Join Scott Hirsch for an in-depth discussion in this video Playing with guitar madness: Pedal board, part of Logic Pro 9 Essential Training.
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Designing your own amp is cool. But many guitar players like to augment their tones even more with stomp-box pedals. Logic 9 contains a massive set of pedals to put in line between your guitar input and the amp. Let's check some of these out. You'll notice in the top track, in the channel strip, Pedalboard is loaded in there but it's currently inactive since it's not lit up blue. You can activate a plug-in any time in the channel strip by Option+Clicking it. Now that it's blue, it's active. Let's open the Pedalboard by double-clicking on it. This is Logic's Pedalboard.
Currently this track contains 1 pedal, Hi-Drive Treble Boost. The list of all the other pedals that you can use is on the right. There are a lot of them in there. Let's listen to what this pedal sounds like. (Music playing.) At any time you can turn on and off the pedal by clicking on the big button at the bottom. This is equivalent of stepping on the pedal in real life. If the light on the top is on, the pedal's active. If it's off, it's inactive or bypassed. (Music playing.) We can also adjust the tone of the pedal on real time.
This pedal has one control, Level. (Music playing.) To adjust the dial, click on it. Drag up to go right, drag down to go left. Let's close this window and we'll go over to the Country Twang track. We'll double-click on Pedalboard to open up the Pedalboard for this track. In this track we've 2 pedals already being used, the Squash Compressor and the Blue Echo. Let's add another pedal to this. I like this one called Spin Box. It's a Leslie speaker cabinet emulator.
Click on it and drag it to your Pedalboard. At anytime if you want to remove a pedal from your Pedalboard, you can click on it and drag it back to the bin. Let's add this back. Let's click on the Fast button and hear what this one sounds like. First let me go to the Arrange window and move this window down, click on the region and hit equal on our keyboard to move our cycle locators to that region. (Music playing.) Cool! Another handy thing with the Pedalboard is utilitarian pedal called the Mixer.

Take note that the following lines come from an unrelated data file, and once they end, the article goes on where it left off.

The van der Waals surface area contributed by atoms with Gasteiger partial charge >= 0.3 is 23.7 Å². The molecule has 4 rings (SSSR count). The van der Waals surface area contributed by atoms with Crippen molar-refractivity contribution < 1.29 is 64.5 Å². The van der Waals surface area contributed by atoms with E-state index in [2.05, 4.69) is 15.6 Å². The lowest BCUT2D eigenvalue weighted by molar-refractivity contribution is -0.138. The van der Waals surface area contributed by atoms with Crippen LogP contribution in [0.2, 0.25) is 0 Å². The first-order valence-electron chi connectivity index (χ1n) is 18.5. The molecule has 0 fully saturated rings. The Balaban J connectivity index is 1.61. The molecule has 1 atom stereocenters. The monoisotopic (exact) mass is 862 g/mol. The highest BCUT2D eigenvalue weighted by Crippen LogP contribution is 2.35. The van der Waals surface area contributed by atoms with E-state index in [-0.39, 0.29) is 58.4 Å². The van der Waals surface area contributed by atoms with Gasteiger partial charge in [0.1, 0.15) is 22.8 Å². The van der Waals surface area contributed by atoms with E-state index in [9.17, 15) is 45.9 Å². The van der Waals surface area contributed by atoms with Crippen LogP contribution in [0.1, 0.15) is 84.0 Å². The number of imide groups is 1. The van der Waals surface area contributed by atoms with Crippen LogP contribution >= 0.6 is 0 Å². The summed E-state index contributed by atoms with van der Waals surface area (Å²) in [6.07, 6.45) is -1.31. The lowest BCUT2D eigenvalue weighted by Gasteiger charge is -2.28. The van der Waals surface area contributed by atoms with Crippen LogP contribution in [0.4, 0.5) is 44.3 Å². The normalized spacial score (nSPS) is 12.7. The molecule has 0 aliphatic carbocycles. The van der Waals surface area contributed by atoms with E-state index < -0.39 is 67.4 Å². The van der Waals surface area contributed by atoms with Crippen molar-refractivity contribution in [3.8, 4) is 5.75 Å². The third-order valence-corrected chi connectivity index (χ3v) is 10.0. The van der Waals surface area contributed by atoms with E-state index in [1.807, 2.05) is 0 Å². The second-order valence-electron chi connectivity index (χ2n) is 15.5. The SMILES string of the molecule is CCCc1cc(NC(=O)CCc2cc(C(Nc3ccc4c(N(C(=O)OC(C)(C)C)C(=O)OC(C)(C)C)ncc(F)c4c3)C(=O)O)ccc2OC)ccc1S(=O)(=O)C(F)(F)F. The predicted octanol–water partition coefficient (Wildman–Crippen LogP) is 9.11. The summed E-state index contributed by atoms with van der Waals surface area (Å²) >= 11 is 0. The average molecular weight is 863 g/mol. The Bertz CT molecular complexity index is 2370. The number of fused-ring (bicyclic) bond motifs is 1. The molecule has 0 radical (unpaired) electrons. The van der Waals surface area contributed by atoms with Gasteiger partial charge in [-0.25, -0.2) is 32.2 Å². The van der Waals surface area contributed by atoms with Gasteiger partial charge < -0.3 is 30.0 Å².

Let's drag a Mixer out into the Pedalboard area. The Mixer pedal lets you blend between different pedals instead of having them go in line from one another. Let's pan side B to the left a little bit and pan side A to the right. Now, when I drag this fader up to B, we'll hear just the Squash Compressor and Blue Echo on the left. (Music playing.) On the right, we'll hear the Spin Box Pedal. (Music playing.) With this Mixer pedal, we can blend between the two in a stereophonic fashion.
Let's close this window and let's go down to the Glam Rock track. We'll click on the region, and again hit equal to move our cycle locators to that spot. Let's open the Pedalboard from the Glam Rock track. Like the first track, this one contains one pedal, the Hi-Drive Treble Boost. Let's drag a Wah pedal out from the Pedalboard bin. Some pedals like Wah have a moving control. To move the control, click on the Wah and drag the mouse up and down while it's playing. (Music playing.) In the video on automation, you'll learn how to quickly assign a MIDI keyboard controller to this type of control.
As you're working with pedals, if you come up with a combination you like, you can always save them. Go up to the top of the plug-in window and open the plug-in settings pulldown menu. Here we can go to Save Settings As and we can save it as my pedal combo. Now if we go back in, we'll see that my pedal combo will be available to all of our Logic projects going forward. Playing guitar in Logic is a blast. You can get the tone of your dreams with these tools. Don't forget that you can save your settings if you come across a combination that's really good.
- Navigating the Logic Pro interface
- Setting up for recording
- Enabling multiple inputs for a live performance
- Exploring Logic's arsenal of virtual instruments
- Working with powerful MIDI editors and sequencers
- Beatmapping, varispeed, and tempo adjustment in the timeline
- Creating and re-using Apple loops
- Editing music: Moving and snapping regions, cutting and looping
- Transcribing a score and creating lead sheets in the Score Editor
- Syncing with video
- Mixing audio and creating dynamic mixes
- Understanding surround sound requirements
- Exporting a song from Logic Pro